Friday, August 12, 2005

Enterprise Library, not always the best option!

I had to say it, the Enterprise Library which I think is a brilliant repository of coding practices from Microsoft, is not always the best option!

I struggled a lot with it when trying to deploy it to a shared hosting environment and I finally gave up. I had to write this on the GotDotNet Message board:

"Enterprise Library and shared hosting
Posted on: 08/12/2005 02:11:21

Hi guys, ok I have now developed 2 reasonably big ASP.NET applications built on the Enterprise Library. One of them uses Data Access, Configuration, Caching and Security (DB) and the other one uses the Data Access and Caching. They are both intranets and although it took me quite some time to suss out how to get everything to work and to code/debug my VB.NET calls to the EL, I finally managed to get the sites working very well and I am quite impressed with some of the functionality in EL.

However I have to emphasize on the fact that I did struggle, it is not always developer friendly and you have a few obstacles to overcome (I guess it's still quite new so people are getting used to it!) and even though it is packed with very cool functionality I still think it is a sledgehammer to crack a nut. Compared to the old DAAB and the ever so friendly SqlHelper class, there is quite a big gap! Maybe you should think about the Enterprise Library Lite! (.NET Framework 2.0?)

The Enterprise Library is awesome when it comes to hosting a very complex web app yourself on your very powerful W3K Server on an AD Domain. But when your designing a very simple secure site hosted on a shared hosting environment with a simple SQL server backend, like it is the case 99% of the time (for me anyway), you are in for a big ride!!! No way I could run "InstallServices.bat" on the 3rd party shared hosting network of course, so you get the nice "Access Denied error" when you try to run the blocks because of the Instrumentation and Logging trying to access the EventLog...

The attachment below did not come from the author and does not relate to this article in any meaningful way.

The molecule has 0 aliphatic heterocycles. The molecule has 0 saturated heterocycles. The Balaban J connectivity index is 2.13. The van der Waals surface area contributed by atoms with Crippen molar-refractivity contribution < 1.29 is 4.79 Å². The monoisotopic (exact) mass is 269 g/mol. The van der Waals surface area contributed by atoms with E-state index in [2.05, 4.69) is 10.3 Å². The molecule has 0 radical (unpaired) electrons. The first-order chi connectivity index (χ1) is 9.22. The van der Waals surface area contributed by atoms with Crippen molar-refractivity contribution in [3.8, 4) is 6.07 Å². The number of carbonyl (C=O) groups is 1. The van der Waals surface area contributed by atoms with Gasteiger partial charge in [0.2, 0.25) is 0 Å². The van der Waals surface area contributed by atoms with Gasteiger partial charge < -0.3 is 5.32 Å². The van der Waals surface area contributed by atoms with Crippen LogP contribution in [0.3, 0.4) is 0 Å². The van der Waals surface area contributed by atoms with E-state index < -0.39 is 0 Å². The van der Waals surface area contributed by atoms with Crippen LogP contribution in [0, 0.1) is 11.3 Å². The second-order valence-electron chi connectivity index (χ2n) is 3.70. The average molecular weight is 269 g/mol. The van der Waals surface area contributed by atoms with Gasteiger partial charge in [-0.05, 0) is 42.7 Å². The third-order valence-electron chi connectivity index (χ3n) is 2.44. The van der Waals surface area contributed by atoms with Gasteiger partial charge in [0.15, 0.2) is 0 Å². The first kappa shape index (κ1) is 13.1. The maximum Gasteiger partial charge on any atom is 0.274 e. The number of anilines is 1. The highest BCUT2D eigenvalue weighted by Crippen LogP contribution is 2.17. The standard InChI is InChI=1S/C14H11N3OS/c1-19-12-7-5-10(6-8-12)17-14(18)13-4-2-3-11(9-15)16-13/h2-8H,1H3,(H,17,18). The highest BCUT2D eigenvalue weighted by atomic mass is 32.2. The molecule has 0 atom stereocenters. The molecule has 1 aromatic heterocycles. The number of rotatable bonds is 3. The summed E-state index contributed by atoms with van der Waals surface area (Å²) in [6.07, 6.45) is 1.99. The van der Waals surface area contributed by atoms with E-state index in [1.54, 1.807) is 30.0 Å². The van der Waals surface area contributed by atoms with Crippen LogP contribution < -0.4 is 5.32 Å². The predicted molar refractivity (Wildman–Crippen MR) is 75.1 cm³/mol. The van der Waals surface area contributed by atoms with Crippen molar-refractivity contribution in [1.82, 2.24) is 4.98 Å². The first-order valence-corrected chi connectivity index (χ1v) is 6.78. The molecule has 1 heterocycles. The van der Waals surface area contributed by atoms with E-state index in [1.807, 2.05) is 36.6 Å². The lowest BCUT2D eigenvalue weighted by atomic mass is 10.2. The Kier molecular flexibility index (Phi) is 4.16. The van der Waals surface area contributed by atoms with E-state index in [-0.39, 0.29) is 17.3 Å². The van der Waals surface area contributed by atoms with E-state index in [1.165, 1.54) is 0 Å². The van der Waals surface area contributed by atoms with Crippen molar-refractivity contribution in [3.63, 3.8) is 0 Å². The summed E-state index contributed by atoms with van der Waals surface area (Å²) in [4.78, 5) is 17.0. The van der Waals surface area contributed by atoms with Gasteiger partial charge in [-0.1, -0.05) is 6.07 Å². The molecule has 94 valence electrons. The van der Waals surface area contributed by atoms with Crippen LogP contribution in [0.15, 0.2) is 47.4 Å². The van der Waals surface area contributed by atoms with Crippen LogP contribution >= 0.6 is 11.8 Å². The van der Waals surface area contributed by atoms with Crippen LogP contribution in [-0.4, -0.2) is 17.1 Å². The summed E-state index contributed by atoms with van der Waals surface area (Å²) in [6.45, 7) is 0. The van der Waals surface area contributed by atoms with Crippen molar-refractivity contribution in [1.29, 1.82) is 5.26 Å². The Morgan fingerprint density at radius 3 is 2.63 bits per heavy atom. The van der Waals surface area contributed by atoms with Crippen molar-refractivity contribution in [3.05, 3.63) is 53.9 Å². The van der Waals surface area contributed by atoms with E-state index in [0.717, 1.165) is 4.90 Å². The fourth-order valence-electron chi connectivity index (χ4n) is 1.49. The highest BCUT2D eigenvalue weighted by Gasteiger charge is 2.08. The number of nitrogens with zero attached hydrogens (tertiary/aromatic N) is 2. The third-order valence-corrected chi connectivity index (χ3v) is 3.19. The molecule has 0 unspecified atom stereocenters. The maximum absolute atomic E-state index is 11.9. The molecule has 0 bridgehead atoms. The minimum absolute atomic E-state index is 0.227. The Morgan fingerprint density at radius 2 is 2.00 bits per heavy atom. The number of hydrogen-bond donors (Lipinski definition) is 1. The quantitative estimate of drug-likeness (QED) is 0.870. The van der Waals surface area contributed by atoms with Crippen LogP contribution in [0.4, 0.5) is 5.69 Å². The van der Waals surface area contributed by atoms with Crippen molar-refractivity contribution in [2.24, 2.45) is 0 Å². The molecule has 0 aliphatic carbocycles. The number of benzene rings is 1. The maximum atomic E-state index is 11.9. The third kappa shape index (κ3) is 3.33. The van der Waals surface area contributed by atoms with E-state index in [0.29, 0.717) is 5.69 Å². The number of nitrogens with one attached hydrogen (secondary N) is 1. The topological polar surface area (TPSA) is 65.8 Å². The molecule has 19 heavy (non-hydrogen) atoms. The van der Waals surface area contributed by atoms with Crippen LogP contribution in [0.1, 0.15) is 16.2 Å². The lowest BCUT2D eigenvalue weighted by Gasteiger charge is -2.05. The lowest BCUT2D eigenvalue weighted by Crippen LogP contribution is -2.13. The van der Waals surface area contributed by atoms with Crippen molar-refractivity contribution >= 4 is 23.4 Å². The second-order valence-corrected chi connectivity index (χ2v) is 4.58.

I read Tom's blog:

Tried what he suggested but was still getting errors from the Caching block even after turning off the Instrumentation altogether. After many hours of frustration, I just chose to give up, got rid of EL DLLs altogether and replaced them with the good old SqlHelper! Rewrote my data access layer, implemented a simple SQL server authentication mechanism with password encryption and swore I would never use EL again.

So end of story for me, a lot of time wasted, no will to get a dedicated server solution (too expensive) and therefore back to a normal plain old SqlHelper class, which I have to say now I kind of prefer to the EL!

At least it deploys to any server.

Sorry guys but I had to say it! On a different note, I still think the Enterprise Library Code is probably one of the best open source I have seen in terms of architecture and new ways of thinking blocks. Just make sure it is developer friendly and that you can deploy it to any .NET environment, especially remote with limited access rights!

Cheers, Etienne "

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